When ABB acquired Elsag Bailey and Taylor Instruments, along with the acquisition came a set of interesting, unique flow devices, as well as some trusted old friends like magnetic flowmeters and rotameters. Steve Pagano, senior product manager for the venerable Wedge flowmeter and the vortex and swirlmeter product lines, displayed the latest iterations of these unique devices at the 2008 ABB Automation World Exhibition, held this week in Houston.
This Wedgemeter, complete with redundant remote seals for coker applications, was among the tried-and-true flowmeter technologies on display in the 40,000-sq ft exhibit area at the 2008 ABB Automation World.
“We are taking the Wedge places it has never been before,” he said. “We’re using it in the tar sands in Canada. We’ve made it out of special materials, and we’re using it to measure oil-sand slurry. It is working very well, and we are selling more of them every month.”
The Wedge is a unique application of differential pressure flow technology, which uses a wedge-shaped restriction in the flow to produce the differential in pressure that is proportional to the square of the flow rate. This wedge is designed to produce a highly accurate differential even under extreme conditions. Oil-sand slurry certainly falls in that category. The Wedge can be furnished with any ABB differential pressure flow transmitter and can even be fitted with the new high-abrasion-resistant Diaflex diaphragm coating material.
“I worked with the Wedge for many years,” Pagano said, “and then I fell in love with the swirlmeter. We have had 40% growth in the vortex and swirl product lines in the past year, and the split is now 62% in favor of the swirlmeter.”
Swirlmeters, of which ABB is the only current manufacturer, are fluidic flowmeters like the vortex-shedding meter and the Coanda-effect flowmeter. They are the third member of this family of flow technologies—the vortex-precession flowmeter. Once considered a not-very-interesting precursor to the vortex-shedding meter, the swirlmeter came into its own in the past decade when ABB combined the sensor and transmitter designs for both the vortex and swirl products into a single product family. Unlike vortex-shedding flowmeters, swirlmeters require virtually no straight upstream run and very little downstream, making them ideal for steam and chiller water flows. The flow is conditioned by a turbine-like stationary assembly, which imparts a twist to the flow as it enters the meter body. A slight restriction at the outlet causes a standing precession of vortices, the frequency of which is proportional to flow. Because the flow is conditioned at the inlet, swirlmeters can be used directly after a 90-degree elbow or reducer transition fitting.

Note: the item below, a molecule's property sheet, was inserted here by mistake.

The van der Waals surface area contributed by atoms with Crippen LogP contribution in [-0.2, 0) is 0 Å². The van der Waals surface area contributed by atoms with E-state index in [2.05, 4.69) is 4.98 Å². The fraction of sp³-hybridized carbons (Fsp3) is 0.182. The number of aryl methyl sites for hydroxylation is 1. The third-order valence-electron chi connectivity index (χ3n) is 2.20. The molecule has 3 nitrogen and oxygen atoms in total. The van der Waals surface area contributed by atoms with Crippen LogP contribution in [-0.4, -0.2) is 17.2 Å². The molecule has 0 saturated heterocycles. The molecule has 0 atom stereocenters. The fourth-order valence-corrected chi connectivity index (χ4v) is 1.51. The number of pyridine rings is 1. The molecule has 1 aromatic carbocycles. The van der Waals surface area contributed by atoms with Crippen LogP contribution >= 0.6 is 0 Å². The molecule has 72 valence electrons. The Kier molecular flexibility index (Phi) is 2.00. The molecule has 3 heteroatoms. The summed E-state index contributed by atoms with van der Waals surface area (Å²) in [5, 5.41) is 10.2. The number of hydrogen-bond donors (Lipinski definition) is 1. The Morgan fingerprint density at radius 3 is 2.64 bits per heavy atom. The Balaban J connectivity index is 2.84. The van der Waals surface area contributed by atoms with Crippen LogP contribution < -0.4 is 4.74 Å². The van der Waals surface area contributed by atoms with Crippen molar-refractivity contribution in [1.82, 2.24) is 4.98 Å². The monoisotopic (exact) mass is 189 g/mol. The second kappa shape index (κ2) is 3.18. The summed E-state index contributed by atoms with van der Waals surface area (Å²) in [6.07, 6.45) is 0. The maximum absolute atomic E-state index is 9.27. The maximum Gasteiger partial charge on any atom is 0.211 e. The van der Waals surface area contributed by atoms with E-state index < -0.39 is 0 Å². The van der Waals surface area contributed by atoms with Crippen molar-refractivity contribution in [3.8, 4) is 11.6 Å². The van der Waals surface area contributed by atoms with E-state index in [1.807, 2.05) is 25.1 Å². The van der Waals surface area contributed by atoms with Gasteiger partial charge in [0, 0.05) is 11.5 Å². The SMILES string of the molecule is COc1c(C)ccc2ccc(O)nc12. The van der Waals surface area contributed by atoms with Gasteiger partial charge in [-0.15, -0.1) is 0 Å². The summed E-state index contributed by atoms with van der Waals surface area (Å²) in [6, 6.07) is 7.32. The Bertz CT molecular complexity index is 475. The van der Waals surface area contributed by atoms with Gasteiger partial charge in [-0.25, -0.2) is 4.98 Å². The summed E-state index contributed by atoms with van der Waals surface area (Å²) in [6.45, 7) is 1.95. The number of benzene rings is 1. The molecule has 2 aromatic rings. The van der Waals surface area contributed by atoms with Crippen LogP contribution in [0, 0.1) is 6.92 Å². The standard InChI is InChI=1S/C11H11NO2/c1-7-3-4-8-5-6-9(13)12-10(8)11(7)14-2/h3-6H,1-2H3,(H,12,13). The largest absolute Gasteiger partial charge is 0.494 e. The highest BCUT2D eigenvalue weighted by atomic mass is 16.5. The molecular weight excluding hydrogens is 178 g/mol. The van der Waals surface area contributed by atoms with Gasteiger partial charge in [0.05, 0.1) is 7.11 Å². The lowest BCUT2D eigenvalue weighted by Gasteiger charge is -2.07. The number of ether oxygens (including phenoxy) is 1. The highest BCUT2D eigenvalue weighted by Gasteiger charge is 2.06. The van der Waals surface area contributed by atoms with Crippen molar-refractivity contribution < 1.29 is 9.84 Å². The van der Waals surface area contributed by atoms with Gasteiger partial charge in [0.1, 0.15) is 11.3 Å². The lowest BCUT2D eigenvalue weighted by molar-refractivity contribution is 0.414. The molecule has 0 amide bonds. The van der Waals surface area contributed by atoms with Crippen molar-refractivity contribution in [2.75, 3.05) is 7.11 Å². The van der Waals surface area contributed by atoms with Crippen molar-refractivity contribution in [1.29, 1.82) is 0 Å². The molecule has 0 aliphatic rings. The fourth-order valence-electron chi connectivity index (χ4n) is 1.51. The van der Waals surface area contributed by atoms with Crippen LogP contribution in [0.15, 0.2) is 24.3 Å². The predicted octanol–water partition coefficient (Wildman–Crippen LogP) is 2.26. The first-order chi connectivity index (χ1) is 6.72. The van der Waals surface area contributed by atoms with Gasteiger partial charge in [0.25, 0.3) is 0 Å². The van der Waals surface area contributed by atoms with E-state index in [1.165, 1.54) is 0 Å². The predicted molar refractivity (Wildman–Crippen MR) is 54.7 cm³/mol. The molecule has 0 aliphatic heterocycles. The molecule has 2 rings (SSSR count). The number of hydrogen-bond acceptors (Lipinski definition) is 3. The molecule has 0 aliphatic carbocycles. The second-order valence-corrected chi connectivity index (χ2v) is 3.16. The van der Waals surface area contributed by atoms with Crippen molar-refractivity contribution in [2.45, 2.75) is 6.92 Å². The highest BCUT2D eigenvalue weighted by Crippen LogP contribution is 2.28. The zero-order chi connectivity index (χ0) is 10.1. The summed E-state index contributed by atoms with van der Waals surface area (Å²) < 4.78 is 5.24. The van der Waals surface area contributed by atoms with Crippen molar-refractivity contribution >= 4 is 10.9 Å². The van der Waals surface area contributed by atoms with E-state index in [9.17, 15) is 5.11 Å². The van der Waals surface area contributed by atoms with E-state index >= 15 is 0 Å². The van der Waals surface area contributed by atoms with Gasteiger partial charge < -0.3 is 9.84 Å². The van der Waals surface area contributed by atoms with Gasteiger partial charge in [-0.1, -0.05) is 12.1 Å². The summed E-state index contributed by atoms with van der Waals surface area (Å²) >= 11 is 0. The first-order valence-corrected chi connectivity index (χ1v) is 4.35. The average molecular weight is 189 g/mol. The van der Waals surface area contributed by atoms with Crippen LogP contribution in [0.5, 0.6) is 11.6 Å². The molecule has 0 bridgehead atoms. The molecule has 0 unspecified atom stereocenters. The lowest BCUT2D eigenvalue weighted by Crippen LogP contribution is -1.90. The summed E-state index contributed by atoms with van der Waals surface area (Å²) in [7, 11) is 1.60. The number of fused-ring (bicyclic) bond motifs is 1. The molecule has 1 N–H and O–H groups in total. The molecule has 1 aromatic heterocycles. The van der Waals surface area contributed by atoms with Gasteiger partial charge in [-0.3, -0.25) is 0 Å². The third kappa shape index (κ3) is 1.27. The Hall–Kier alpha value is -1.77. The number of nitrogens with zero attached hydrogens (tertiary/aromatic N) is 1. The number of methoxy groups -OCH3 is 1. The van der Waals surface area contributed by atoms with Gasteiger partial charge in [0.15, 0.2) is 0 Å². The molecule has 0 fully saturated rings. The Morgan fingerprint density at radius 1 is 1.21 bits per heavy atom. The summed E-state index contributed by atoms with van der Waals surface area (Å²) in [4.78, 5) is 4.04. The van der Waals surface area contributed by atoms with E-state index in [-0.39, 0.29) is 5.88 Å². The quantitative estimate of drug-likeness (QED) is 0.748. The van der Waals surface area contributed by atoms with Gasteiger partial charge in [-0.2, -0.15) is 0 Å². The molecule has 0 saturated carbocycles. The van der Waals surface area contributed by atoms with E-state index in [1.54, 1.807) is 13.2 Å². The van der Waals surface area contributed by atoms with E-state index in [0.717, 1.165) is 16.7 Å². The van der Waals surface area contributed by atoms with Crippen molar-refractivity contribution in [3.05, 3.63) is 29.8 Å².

Swirlmeters cost more than vortex-shedding meters do because of the increased cost of the flow tube. For plain vanilla applications, ABB sells the vortex half of the product. But the swirlmeter earns its keep. “I’ve done a life-cycle cost analysis versus the vortex meter,” Pagano said, “and the swirlmeter costs less to operate over its lifetime.”
Last but not least, ABB’s Blake Doney, vice president for flow and analytical instrumentation, pointed out that ABB is one of the few remaining manufacturers of high-precision glass and metal tube variable-area meters—rotameters. “We continue to see our business in this area increasing, even as the market for rotameters itself gets a little smaller every year,” Doney said. “After flirting with newer technologies, many users are finding out that rotameters are a tried-and-true technology that continues to work without stress for many years. Other methods require power supplies and expensive local indicators, and they cost more than a simple glass-tube rotameter. And if you have a bank of them, you have the ability to ‘line out’ the indicators to get a snapshot of the process. You can’t do that as easily any other way.”